“That is a right he has under Norwegian law,” he was quoted as saying by national broadcaster NRK. “Whether what he chooses to say is wise or not is another matter.”
Groups representing survivors and families of victims have said they won’t comment during the hearing. Before the session, Lisbeth Kristine Røyneland, who heads a support group, said she was afraid Breivik would use the opportunity “to talk freely and convey his extreme views to people who have the same mindset.”
Breivik was declared criminally sane in his trial, even though the prosecution argued that he was psychotic. He didn’t appeal his sentence but unsuccessfully sued the government for human rights violations for denying him the right to communicate with sympathizers.
Although Norway’s maximum sentence is 21 years, Breivik could be held longer under a provision that allows authorities to keep criminals in prison for as long as they’re considered a menace to society.
Breivik has been trying to start a fascist party in prison and reached out by mail to likeminded extremists in Europe and the United States. Prison officials seized many of those letters, fearing he would inspire other violent attacks. Ahead of the parole hearing, Randi Rosenqvist, the psychiatrist who has followed Breivik since 2012, said she could “not detect great changes in Breivik’s functioning.”


Dhaka boat hotels keep dreams afloat for poor Bangladeshis

Updated 18 January 2022

Dhaka boat hotels keep dreams afloat for poor Bangladeshis

  • Lodgings cheapest option for many jobseekers, visitors to Bangladesh capital
  • Concept emerged in 1st half of 20th century, providing accommodation for traders from different parts of Bangladesh

DHAKA: Many residents of Dhaka have never heard about the city’s boat hotels, but for traders and visitors to the Bangladeshi capital from other districts the floating lodgings have for decades provided a cheap accommodation option.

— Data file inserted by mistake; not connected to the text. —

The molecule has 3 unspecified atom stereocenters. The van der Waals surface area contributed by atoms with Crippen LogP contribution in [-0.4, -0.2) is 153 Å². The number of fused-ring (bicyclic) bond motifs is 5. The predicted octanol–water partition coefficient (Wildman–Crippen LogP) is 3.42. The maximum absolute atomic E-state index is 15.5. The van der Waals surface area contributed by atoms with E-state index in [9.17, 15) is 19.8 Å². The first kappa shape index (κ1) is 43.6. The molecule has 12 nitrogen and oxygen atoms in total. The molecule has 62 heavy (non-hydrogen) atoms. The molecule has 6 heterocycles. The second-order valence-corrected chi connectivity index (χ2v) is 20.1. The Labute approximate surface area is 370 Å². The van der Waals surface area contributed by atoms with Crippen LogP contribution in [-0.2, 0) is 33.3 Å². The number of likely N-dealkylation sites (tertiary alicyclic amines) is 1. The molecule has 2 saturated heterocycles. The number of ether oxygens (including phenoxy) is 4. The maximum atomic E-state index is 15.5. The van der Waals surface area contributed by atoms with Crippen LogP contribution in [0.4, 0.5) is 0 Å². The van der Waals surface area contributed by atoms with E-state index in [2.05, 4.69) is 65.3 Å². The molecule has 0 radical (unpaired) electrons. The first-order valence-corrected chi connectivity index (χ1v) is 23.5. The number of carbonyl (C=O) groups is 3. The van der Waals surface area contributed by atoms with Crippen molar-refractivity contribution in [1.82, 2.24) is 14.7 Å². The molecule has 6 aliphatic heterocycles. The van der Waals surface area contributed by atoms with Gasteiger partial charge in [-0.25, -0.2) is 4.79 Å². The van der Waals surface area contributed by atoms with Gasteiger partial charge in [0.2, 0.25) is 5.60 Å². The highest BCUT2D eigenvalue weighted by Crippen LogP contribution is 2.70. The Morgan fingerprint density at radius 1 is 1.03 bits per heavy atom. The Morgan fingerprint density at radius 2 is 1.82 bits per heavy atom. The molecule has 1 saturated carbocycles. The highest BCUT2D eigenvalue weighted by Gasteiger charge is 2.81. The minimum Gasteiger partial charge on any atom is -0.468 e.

The boat hotels on the banks of the Buriganga River started to emerge in the first half of the 20th century, under British colonial rule, providing accommodation to poor traders from deprived rural areas arriving in Dhaka in search of work.

The two-storey vessels moored along the riverbanks on the southwest outskirts of the city are the most cost-effective option for visitors, with prices as low as 50 US cents per night.

Mohammed Mostofa Mia, owner of the Faridpur Hotel, one of the four remaining floating establishments, told Arab News that the business emerged when road communications in the country were limited, and the river was the main route to Dhaka.

“These floating hotels started providing services to the traders who travelled to Dhaka from different parts of the country,” he said.

“We operate like other regular hotels. The guests need to provide a copy of their national identity card during check in.”

But other rules were different.

“The guests are required to bring their own bedding, pillows, and blankets. We only provide space here,” Mia added.

Each floating hotel can accommodate around 60 people, with only two shared washrooms. The cheapest option, at 50 cents, is a hostel-like room with 15 beds, while a more private room — a double-bed cabin of around 4 square meters — costs nearly $2 per night.

Apart from a bed, there are no amenities and guests hang their belongings on the upper part of the walls. Ceiling fans offer some comfort during hot weather.

Mohammed Lalon, 35, who sells dates in the old city of Dhaka and its Sadarghat port terminal, checked into one of the boat hotels almost two months ago.